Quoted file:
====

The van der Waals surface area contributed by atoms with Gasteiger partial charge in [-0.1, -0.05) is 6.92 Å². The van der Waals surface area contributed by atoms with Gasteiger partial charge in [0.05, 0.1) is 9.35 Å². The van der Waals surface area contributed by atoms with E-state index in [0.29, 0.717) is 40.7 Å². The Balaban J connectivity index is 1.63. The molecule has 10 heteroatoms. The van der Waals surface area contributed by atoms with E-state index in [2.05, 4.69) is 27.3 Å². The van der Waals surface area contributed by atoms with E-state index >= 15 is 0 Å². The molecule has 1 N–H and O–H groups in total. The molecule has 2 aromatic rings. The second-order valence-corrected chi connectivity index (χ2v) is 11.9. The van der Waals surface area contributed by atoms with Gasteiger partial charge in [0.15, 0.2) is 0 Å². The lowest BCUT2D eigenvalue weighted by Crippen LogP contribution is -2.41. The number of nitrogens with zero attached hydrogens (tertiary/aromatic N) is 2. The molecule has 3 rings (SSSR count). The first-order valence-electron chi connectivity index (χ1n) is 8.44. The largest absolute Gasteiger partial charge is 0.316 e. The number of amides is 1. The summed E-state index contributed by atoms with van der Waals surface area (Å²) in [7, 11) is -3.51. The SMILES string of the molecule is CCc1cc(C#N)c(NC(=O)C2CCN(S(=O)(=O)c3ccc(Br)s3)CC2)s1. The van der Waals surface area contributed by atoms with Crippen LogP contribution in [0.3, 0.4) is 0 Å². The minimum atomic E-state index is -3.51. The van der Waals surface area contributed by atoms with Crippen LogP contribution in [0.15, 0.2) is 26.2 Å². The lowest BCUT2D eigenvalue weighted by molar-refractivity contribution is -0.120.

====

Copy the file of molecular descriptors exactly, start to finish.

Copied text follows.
The van der Waals surface area contributed by atoms with Gasteiger partial charge in [-0.1, -0.05) is 6.92 Å². The van der Waals surface area contributed by atoms with Gasteiger partial charge in [0.05, 0.1) is 9.35 Å². The van der Waals surface area contributed by atoms with E-state index in [0.29, 0.717) is 40.7 Å². The Balaban J connectivity index is 1.63. The molecule has 10 heteroatoms. The van der Waals surface area contributed by atoms with E-state index in [2.05, 4.69) is 27.3 Å². The van der Waals surface area contributed by atoms with E-state index >= 15 is 0 Å². The molecule has 1 N–H and O–H groups in total. The molecule has 2 aromatic rings. The second-order valence-corrected chi connectivity index (χ2v) is 11.9. The van der Waals surface area contributed by atoms with Gasteiger partial charge in [0.15, 0.2) is 0 Å². The lowest BCUT2D eigenvalue weighted by Crippen LogP contribution is -2.41. The number of nitrogens with zero attached hydrogens (tertiary/aromatic N) is 2. The molecule has 3 rings (SSSR count). The first-order valence-electron chi connectivity index (χ1n) is 8.44. The largest absolute Gasteiger partial charge is 0.316 e. The number of amides is 1. The summed E-state index contributed by atoms with van der Waals surface area (Å²) in [7, 11) is -3.51. The SMILES string of the molecule is CCc1cc(C#N)c(NC(=O)C2CCN(S(=O)(=O)c3ccc(Br)s3)CC2)s1. The van der Waals surface area contributed by atoms with Crippen LogP contribution in [0.3, 0.4) is 0 Å². The minimum atomic E-state index is -3.51. The van der Waals surface area contributed by atoms with Crippen LogP contribution in [0.15, 0.2) is 26.2 Å². The lowest BCUT2D eigenvalue weighted by molar-refractivity contribution is -0.120.